This is a matter of great pride for the SAARC region that this year’s Nobel Peace Prize has gone to Bangladeshi social activist and economist Dr Mohammed Yunus. The prize-awarding panel selected him for his significant contribution to social and economic development from below, including poverty eradication. Yunus pioneered the idea of Grameen Bank, which has over the years helped lift millions of poor rural Bangladeshis out of poverty.
Yunus’s micro-credit programme, key to the success of the Grameen Bank, has gained worldwide recognition. Nepal, along with other poor countries, has adopted Yunus’s methods which are yet to prove highly effective here. This recognition will inspire other South Asians.
Ambika Pandey, Chitwan
This refers to your editorial “God of small things” (THT, Oct. 16). The winning of Nobel Peace Prize provides a boost to Asian ego. This also highlights the growing clout of Asia in the international arena, fuelled as it is by the progress in the field of IT, strong belief in its capabilities, sustainable development and, above all, a large pool of trained manpower.
It’s no coincidence that Ban Ki-moon of South Korea, an Asian, is replacing Kofi Annan as the UN secretary-general.
Eak Prasad Duwadi, KUHS, Dhulikhel
It is heartening to note that the Kathmandu Animal Treatment Centre (KATC) is delivering at least a modicum of services to the stray dogs in the capital and is ready to count them (Census on in City to count stray dogs”, THT, Oct. 17).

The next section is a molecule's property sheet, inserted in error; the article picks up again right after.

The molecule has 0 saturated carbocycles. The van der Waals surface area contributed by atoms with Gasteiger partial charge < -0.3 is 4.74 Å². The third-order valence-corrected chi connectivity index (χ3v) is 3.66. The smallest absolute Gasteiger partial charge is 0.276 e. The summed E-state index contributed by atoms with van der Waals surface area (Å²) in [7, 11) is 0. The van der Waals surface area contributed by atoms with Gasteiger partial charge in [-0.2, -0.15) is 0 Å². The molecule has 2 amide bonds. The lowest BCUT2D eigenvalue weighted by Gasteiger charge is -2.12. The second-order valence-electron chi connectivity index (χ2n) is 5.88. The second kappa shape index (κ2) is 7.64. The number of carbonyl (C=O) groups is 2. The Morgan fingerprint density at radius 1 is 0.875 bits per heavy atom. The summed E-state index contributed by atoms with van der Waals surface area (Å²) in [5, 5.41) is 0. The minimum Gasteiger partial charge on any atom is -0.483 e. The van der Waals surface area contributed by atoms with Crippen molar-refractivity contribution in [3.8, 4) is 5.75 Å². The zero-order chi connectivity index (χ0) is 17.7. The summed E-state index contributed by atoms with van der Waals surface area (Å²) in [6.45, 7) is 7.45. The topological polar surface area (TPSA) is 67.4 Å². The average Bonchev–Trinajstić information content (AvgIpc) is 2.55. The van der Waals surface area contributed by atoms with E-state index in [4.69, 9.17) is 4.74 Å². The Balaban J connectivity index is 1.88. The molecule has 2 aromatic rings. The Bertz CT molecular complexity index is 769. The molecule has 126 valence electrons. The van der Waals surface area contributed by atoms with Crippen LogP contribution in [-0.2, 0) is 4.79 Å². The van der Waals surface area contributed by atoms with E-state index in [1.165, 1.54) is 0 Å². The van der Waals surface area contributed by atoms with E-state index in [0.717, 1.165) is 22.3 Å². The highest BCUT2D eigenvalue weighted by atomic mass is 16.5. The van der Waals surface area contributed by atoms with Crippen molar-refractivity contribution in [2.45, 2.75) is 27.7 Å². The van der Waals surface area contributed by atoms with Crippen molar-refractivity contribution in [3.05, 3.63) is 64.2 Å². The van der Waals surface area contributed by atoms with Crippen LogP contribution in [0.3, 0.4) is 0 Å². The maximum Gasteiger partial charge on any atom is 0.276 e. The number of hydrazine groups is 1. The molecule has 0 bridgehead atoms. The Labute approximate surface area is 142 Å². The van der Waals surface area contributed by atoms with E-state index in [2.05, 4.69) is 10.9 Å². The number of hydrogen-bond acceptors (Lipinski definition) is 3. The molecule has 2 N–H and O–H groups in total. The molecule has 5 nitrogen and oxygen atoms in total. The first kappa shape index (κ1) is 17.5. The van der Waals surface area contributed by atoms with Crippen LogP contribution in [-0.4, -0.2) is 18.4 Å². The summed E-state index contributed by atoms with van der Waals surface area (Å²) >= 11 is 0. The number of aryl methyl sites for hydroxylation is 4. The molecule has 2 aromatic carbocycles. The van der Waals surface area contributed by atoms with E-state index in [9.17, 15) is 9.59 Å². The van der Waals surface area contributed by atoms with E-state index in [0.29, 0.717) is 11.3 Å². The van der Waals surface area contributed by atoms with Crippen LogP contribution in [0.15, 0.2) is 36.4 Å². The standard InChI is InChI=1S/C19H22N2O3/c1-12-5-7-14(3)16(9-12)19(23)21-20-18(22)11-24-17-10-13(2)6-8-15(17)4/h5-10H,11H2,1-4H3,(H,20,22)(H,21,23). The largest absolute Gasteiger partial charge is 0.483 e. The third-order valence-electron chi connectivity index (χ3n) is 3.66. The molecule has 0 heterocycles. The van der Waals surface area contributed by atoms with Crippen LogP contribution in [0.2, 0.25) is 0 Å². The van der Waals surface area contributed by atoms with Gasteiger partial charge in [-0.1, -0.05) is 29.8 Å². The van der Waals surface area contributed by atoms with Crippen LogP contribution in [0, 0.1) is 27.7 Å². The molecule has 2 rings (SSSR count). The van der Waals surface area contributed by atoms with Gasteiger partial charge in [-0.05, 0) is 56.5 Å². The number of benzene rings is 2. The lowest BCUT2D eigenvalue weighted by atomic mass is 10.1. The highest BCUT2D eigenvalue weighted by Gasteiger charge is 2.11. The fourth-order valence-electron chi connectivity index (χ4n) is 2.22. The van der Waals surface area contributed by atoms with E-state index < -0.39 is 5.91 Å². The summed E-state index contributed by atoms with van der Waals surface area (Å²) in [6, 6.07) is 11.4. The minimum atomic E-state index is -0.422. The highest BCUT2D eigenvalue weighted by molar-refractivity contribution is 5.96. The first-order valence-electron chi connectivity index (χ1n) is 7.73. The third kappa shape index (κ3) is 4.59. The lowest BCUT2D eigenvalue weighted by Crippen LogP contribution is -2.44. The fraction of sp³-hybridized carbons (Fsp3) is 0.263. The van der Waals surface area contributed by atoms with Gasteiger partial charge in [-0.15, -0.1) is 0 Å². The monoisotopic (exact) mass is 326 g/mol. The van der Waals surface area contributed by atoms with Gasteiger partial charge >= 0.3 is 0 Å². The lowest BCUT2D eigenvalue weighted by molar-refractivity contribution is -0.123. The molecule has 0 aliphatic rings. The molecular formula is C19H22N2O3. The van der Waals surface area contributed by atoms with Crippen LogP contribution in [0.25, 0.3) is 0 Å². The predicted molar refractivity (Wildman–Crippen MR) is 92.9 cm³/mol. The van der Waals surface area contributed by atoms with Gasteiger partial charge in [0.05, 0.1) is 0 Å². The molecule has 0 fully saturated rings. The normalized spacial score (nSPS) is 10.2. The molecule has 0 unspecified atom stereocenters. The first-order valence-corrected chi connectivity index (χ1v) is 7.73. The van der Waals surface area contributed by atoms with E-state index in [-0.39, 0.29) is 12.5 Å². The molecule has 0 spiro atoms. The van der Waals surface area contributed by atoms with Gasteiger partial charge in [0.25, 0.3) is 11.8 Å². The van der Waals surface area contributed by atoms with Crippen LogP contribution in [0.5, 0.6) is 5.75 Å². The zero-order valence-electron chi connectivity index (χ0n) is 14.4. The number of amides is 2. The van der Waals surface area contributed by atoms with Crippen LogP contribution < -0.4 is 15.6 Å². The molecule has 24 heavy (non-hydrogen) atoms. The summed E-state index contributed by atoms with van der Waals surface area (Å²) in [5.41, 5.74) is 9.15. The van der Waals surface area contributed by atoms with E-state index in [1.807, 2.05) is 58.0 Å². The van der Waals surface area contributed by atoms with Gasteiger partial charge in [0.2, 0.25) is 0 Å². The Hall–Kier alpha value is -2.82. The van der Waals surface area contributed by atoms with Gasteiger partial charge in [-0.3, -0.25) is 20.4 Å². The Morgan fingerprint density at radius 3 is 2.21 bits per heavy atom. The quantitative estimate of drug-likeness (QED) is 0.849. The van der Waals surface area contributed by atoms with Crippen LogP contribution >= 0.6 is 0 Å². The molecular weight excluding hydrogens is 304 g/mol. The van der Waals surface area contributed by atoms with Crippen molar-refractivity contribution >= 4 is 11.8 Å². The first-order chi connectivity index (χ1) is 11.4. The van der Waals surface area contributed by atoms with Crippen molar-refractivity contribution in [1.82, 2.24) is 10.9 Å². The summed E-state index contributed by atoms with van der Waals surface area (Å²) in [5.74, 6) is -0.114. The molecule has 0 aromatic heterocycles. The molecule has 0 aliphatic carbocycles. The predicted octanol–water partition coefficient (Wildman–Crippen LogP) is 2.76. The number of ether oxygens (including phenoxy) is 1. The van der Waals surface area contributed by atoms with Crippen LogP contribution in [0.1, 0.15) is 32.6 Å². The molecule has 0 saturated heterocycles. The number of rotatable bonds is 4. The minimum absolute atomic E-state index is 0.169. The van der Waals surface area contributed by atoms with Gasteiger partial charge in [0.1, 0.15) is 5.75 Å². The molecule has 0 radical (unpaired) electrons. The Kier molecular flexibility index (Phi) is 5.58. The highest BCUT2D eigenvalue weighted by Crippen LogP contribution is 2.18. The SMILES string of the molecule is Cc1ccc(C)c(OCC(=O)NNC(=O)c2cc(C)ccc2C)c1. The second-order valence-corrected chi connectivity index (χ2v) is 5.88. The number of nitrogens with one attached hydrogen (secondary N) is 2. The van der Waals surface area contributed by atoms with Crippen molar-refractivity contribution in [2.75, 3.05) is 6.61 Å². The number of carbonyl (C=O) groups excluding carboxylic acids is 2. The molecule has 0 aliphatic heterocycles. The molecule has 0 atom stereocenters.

Adults and children often treat these highly helpful, communicative, loyal but helpless creatures cruelly. Since the number of stray dogs in the city is estimated to be around 25,000, the KATC should also try to find foster homes for these wonderful animals.
I personally have four of them in my courtyard and one at home, and thanks to their loyal services, my house has been safe from burglary so far. The KATC should make people believe that it is rewarding to have at least one street dog in every home.
Bihari Krishna Shrestha, Green Block, Patan
Apropos of your sports report “Razzaq masterminds Pak win” (THT, Oct. 18), you gave the wrong scores of Tuesday’s match between Pakistan and Sri Lanka. You put Pakistan’s total score at 155.6. First of all, cricket scores do not have decimals; the actual score was 255.
Sachin Bal, Min Bhawan
En route to Chitwan from Birgunj, a fellow bus passenger was carrying bags of pesticide without VAT bills. Near Adhbart, a policeman asked the man to produce the VAT bills. But the latter produced another kind of paper instead, a fifty-rupee note that silenced the cop. I have seen the highway police accept bribes many times in the past.
Ishwor Singh, Chitwan
THT’s news coverage is generally comprehensive. It would be wonderful if it could add a page devoted to science news.
Kush Nepali, Surkhet